Hedge Funds Can Vote At CSX Meeting
Professor Joseph A Grundfest is mentioned in a New York Times story about a judge's decision to give two hedge funds the right to vote in a proxy fight.
A federal judge ruled Wednesday that two hedge funds seeking to win a proxy fight at the CSX Corporation had violated securities laws by not disclosing their positions and intentions many months before they did.
But Judge Lewis A. Kaplan of Federal District Court in Manhattan nonetheless ruled that there was nothing effective that he could do. He refused to bar the hedge funds from voting their shares, as CSX had requested, at the annual meeting on June 25.
Judge Kaplan all but invited CSX to appeal his decision to the United States Court of Appeals for the Second Circuit. The judge said he believed that he could not stop the funds from voting their shares, largely because of a Second Circuit precedent. If he could have done so, the judge said, he would have issued such an injunction.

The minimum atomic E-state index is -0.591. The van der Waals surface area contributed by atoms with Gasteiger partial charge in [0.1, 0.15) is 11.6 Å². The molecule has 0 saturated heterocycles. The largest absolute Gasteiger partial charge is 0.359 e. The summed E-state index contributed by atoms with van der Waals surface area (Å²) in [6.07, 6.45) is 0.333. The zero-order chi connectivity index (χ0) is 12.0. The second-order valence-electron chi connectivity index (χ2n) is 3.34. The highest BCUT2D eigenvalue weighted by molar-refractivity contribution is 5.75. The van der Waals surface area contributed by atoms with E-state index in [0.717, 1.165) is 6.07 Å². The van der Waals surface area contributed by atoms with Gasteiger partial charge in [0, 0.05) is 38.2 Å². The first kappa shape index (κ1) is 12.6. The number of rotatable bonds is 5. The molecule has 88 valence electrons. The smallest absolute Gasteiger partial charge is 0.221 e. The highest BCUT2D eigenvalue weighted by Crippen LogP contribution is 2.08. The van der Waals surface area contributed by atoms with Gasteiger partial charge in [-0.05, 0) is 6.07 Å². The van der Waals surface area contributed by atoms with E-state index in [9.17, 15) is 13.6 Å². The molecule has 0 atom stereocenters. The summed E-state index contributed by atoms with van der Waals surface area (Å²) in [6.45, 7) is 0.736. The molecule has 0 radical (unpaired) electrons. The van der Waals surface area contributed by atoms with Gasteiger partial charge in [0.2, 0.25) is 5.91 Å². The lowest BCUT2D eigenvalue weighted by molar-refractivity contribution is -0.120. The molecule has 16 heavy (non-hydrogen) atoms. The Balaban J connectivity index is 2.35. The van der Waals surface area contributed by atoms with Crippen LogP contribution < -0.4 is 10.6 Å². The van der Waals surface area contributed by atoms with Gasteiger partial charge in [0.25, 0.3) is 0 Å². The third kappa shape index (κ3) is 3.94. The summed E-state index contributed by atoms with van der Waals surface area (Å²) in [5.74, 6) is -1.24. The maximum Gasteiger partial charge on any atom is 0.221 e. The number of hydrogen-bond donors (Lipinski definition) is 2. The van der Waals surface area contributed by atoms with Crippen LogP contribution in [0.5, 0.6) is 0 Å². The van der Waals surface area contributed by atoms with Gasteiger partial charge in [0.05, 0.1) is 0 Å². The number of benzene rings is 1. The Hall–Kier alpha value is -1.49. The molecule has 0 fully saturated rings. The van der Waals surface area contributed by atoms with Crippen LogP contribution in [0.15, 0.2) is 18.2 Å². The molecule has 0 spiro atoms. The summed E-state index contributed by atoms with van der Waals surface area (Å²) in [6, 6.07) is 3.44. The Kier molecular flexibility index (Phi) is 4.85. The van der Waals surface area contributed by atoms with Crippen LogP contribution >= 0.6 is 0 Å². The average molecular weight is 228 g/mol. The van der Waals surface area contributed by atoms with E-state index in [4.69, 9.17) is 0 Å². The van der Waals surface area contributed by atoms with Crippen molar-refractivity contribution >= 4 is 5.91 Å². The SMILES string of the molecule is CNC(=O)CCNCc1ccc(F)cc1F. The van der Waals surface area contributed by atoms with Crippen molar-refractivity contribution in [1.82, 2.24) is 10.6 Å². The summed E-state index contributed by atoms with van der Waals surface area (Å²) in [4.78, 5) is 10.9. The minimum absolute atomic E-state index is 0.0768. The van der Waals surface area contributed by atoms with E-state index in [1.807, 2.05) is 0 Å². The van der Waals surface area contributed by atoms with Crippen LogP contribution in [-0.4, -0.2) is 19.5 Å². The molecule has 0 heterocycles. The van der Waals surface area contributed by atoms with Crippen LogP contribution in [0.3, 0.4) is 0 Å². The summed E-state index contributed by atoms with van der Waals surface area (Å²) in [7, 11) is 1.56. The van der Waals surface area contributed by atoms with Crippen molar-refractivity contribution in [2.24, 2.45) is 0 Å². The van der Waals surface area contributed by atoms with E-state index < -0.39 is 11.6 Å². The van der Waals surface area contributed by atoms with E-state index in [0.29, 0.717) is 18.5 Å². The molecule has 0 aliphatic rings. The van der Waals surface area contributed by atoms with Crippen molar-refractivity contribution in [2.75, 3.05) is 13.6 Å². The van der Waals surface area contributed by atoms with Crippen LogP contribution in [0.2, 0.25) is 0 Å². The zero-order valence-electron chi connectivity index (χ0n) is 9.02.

The fight pitted the two best-known legal scholars in the area — professors who have written major papers jointly — against each other. A former member of the S.E.C., Joseph Grundfest, who is now a law professor at Stanford, argued that a victory by the hedge funds “would render compliance” with the disclosure requirements “essentially voluntary.”
Wall Street lined up behind the hedge funds, arguing that it could create chaos if the disclosure requirements were broadened.